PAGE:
After a bit of debate regarding what our final two ticks will comprise, we opt for the 'one more in Worthing, and then finish off Littlehampton' option.  

Our next and final Worthing tick is the closest GBG one to the main station ......

Brooksteed Ale House, Worthing (1941 / 3505) may just win the BRAPA award for quickest downed pint in the last 7.5 years.  Well, once I decided to go for it.  The reason was, that if we could catch an earlier train, we could take pressure off ourselves for the final Littlehampton tick.  Thankfully, I'd ordered a nice steady bitter, well kept, an easy one to down.  As you can therefore imagine, my pub memories are a bit fleeting.  I liked the planty, leafy backdrop of this micro, a bit like a mini botanic gardens.  A bloke walks past and like my Replacements top and we have a 30 second conversation about what a great band they are, Dad n Tom presumably looking on in awe.  Oh, and the loo door was stuck so I thought someone was in it, when I could've gone a lot sooner.  NOT that the blokes by the bogs told me until I asked.  Whistlestop pubbing, like what the ticking veterans do, but a good place.

Despite my gut busting efforts, it still looked like we'd miss this train.  The lads had all but given up as we rounded the corner to the station, but I was especially determined to make it, and a quick dash through, perhaps a helpful one minute delay, and we just made it in the nick of time!

Having done the New Inn and the now de-guided Wetherspoons last time out, we just had one close to the station remaining to tick off my first West Sussex town in full since Burgess Hill in 2014.

With a nautical but nice back drop, and a loud, pleasant landlady greeting us warmly, I was really wanting the Steam Packet, Littlehampton (1942 / 3506) to be fantastic.  I liked it, but it all felt a bit limited.  I think one of the main problems was the total lack of custom besides ourselves.  It is a late opener, so perhaps doesn't get going until the evening time.  Again, I chose the most brown boring best bitter I could see.  Enjoyed it.  You can't drink a pint in eight minutes and not suffer consequences, and alongside the usual bladder issues, my memory was quickly going.  I did manage to remember one thing though, I hadn't eaten all day.  Cardinal BRAPA sin.  Tsk!  Possibly the most traditional pub of the day since the Selden too, but didn't quite grab me as much, but that might well've been my state!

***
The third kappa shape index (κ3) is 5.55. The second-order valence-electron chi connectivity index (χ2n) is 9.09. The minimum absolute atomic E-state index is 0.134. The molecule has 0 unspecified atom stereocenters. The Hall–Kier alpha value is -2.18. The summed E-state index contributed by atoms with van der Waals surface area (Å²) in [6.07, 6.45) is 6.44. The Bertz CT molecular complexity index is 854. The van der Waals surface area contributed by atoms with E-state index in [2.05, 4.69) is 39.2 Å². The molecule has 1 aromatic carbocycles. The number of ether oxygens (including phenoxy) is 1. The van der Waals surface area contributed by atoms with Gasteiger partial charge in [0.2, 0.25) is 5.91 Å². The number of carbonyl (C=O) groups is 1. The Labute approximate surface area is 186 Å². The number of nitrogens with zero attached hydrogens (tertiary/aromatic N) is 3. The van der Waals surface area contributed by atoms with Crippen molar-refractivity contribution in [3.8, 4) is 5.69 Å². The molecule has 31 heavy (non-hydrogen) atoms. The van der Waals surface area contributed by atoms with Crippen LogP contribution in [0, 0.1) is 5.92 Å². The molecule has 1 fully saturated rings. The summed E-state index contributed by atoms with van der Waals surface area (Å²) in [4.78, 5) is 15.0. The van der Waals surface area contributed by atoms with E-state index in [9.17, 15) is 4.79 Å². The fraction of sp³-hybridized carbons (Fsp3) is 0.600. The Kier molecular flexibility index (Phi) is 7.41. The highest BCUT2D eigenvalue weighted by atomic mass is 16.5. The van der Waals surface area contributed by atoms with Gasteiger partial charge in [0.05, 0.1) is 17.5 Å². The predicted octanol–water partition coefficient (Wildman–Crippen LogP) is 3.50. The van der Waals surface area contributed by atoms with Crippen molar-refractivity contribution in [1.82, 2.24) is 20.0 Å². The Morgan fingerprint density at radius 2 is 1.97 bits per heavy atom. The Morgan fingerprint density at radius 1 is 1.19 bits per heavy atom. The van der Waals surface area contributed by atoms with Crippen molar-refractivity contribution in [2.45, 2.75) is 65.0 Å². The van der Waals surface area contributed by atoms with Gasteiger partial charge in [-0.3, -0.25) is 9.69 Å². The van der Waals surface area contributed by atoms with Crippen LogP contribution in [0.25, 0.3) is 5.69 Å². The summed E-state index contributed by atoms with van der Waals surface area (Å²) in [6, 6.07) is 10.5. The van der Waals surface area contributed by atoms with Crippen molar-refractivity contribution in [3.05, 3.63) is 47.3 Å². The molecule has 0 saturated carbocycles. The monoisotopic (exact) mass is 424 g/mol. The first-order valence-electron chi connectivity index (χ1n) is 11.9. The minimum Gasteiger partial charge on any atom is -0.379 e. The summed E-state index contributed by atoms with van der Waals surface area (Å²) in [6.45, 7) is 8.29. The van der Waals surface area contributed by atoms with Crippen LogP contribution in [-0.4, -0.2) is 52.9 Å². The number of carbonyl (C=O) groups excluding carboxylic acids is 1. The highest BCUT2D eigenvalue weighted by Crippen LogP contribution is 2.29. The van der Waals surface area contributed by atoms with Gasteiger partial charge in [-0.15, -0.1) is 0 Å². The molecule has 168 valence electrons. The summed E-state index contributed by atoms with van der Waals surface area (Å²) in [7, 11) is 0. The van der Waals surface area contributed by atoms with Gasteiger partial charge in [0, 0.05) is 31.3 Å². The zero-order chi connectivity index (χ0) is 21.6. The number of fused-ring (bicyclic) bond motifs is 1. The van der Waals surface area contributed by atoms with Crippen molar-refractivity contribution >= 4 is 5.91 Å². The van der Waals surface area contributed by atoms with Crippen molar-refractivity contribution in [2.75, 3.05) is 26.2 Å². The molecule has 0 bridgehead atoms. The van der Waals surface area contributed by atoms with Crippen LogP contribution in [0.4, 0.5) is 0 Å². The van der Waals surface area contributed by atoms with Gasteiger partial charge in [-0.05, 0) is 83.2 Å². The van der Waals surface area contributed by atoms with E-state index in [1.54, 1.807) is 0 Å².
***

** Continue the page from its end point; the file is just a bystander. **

I'm still not convinced West Sussex there and back from York in a day is a great plan.  I'm not sure part three of this 'thrillogy' will ever happen.  I think a week down here to 'mop it up' in the coming years might be wiser.  Everything always seems a bit too rushed.  

It is a long way back into London, but I took the opportunity to have a big bottle of juice, lots of scran, and a decent sleep, and by the time we were on the Tube back to Kings Cross, I felt like a new man.  Revived!  And you know what that means don't you?

We said farewell to Tom, who had the kind of important stuff to do that men in suits do.


See you tomorrow for the month end review!  It's gonna be good.


Sunday 28 November 2021

BRAPA in ..... A TALE OF TWO GATES (From Toll to Harro)

There was a little epilogue to my tale of Hants fun, as I travelled back towards my York home on the Monday morning.

For some inexplicable reason, I'd booked myself on a fixed 08:18 ticket out of Winchester, but was not out of Kings Cross until 12:36.